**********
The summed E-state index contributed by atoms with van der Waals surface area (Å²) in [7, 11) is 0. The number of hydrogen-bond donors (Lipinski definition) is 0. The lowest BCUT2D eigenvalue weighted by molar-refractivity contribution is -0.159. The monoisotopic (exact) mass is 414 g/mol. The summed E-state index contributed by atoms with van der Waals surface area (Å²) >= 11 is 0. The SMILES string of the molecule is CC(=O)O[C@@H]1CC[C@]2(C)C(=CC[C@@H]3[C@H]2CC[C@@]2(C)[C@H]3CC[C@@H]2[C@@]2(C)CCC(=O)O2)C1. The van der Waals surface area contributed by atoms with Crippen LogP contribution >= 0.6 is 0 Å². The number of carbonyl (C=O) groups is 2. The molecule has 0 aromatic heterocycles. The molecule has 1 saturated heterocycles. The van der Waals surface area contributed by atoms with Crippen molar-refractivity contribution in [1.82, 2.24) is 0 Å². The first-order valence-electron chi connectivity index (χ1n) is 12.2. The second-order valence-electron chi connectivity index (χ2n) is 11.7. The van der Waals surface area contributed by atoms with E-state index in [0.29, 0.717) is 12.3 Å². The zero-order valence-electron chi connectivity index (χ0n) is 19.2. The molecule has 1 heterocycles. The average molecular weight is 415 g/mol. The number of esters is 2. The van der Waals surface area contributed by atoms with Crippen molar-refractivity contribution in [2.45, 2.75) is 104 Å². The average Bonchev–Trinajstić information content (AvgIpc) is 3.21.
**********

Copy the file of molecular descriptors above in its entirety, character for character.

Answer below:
The summed E-state index contributed by atoms with van der Waals surface area (Å²) in [7, 11) is 0. The number of hydrogen-bond donors (Lipinski definition) is 0. The lowest BCUT2D eigenvalue weighted by molar-refractivity contribution is -0.159. The monoisotopic (exact) mass is 414 g/mol. The summed E-state index contributed by atoms with van der Waals surface area (Å²) >= 11 is 0. The SMILES string of the molecule is CC(=O)O[C@@H]1CC[C@]2(C)C(=CC[C@@H]3[C@H]2CC[C@@]2(C)[C@H]3CC[C@@H]2[C@@]2(C)CCC(=O)O2)C1. The van der Waals surface area contributed by atoms with Crippen LogP contribution >= 0.6 is 0 Å². The number of carbonyl (C=O) groups is 2. The molecule has 0 aromatic heterocycles. The molecule has 1 saturated heterocycles. The van der Waals surface area contributed by atoms with Crippen molar-refractivity contribution in [1.82, 2.24) is 0 Å². The first-order valence-electron chi connectivity index (χ1n) is 12.2. The second-order valence-electron chi connectivity index (χ2n) is 11.7. The van der Waals surface area contributed by atoms with E-state index in [0.29, 0.717) is 12.3 Å². The zero-order valence-electron chi connectivity index (χ0n) is 19.2. The molecule has 1 heterocycles. The average molecular weight is 415 g/mol. The number of esters is 2. The van der Waals surface area contributed by atoms with Crippen molar-refractivity contribution in [2.45, 2.75) is 104 Å². The average Bonchev–Trinajstić information content (AvgIpc) is 3.21.